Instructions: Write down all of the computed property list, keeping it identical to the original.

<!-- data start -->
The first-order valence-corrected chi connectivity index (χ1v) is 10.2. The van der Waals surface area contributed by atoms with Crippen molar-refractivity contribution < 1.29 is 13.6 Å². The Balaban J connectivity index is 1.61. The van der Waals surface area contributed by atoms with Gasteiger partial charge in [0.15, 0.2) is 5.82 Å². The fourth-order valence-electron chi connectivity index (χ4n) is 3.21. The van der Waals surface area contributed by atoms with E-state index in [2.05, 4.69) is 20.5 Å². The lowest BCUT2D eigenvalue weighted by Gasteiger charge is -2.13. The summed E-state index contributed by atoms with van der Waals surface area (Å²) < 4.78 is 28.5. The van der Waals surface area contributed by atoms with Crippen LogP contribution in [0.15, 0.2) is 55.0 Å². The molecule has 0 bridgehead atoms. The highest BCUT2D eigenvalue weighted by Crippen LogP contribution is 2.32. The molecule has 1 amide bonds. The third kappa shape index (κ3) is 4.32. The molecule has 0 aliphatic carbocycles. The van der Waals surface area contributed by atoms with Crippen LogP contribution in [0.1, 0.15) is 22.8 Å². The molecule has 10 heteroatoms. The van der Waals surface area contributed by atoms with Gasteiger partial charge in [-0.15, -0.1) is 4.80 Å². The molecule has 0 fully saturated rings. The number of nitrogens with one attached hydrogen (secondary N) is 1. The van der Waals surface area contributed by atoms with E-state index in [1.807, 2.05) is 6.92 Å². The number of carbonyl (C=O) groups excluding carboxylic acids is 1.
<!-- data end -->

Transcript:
The first-order valence-corrected chi connectivity index (χ1v) is 10.2. The van der Waals surface area contributed by atoms with Crippen molar-refractivity contribution < 1.29 is 13.6 Å². The Balaban J connectivity index is 1.61. The van der Waals surface area contributed by atoms with Gasteiger partial charge in [0.15, 0.2) is 5.82 Å². The fourth-order valence-electron chi connectivity index (χ4n) is 3.21. The van der Waals surface area contributed by atoms with E-state index in [2.05, 4.69) is 20.5 Å². The lowest BCUT2D eigenvalue weighted by Gasteiger charge is -2.13. The summed E-state index contributed by atoms with van der Waals surface area (Å²) < 4.78 is 28.5. The van der Waals surface area contributed by atoms with Crippen LogP contribution in [0.15, 0.2) is 55.0 Å². The molecule has 0 bridgehead atoms. The highest BCUT2D eigenvalue weighted by Crippen LogP contribution is 2.32. The molecule has 1 amide bonds. The third kappa shape index (κ3) is 4.32. The molecule has 0 aliphatic carbocycles. The van der Waals surface area contributed by atoms with Crippen LogP contribution in [0.1, 0.15) is 22.8 Å². The molecule has 10 heteroatoms. The van der Waals surface area contributed by atoms with Gasteiger partial charge in [-0.15, -0.1) is 4.80 Å². The molecule has 0 fully saturated rings. The number of nitrogens with one attached hydrogen (secondary N) is 1. The van der Waals surface area contributed by atoms with E-state index in [1.807, 2.05) is 6.92 Å². The number of carbonyl (C=O) groups excluding carboxylic acids is 1.